The simple past tense indicates that you are discussing an event that has already occurred. Unlike the past continuous tense, which is intended to describe events that occurred across time, the simple past tense stresses the completion of the action.
Wolfgang admired the way his silver medal glinted in the light.
You can also talk about a former state of being, like as how someone felt about something, using the simple past. The simple past tense of the verb to be, along with an adjective, noun, or prepositional phrase, is frequently used to convey this.
The competition had been the highlight of his week for him, How to Write a Simple Past Tense.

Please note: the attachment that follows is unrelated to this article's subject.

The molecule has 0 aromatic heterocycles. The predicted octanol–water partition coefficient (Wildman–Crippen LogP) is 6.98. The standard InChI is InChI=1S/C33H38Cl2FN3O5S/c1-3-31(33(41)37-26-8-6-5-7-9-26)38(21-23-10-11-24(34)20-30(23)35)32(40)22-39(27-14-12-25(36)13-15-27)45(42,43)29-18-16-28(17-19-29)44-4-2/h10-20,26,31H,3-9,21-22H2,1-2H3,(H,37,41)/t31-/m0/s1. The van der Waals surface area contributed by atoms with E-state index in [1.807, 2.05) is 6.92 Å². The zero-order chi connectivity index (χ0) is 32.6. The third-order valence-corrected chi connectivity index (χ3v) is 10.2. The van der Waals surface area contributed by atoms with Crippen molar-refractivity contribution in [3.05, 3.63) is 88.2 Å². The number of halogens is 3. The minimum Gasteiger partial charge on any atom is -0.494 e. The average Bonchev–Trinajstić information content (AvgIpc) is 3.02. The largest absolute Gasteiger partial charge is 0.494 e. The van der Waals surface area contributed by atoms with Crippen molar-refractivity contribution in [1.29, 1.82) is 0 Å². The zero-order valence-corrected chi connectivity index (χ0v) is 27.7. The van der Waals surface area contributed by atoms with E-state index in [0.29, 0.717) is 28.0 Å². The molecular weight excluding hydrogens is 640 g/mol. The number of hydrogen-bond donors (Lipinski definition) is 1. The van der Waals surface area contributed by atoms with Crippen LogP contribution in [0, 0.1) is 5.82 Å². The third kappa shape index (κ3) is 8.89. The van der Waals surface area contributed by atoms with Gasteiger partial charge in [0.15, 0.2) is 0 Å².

Add -ed to the root form of the verb (or just -d if the root form already ends in an e) for normal verbs:
Play→Played Type→Typed Listen→Listened Push→Pushed Love→Loved
When it comes to irregular verbs, things get a little more complicated. A simple past tense for some irregular verbs appears just like the root form:
Put→Put Cut→Cut Set→Set Cost→Cost Hit→Hit
The simple past forms of other irregular verbs, such as the verb to be, are more erratic:
See→Saw Build→Built Go→Went Do→Did Rise→Rose Am/Is/Are→Was/Were
The good news is that, with the exception of the verb to be, verbs in the simple past tense do not need to agree in number with their subjects.
Wolfgang buffed up his medal. The medals of the other winners were also polished.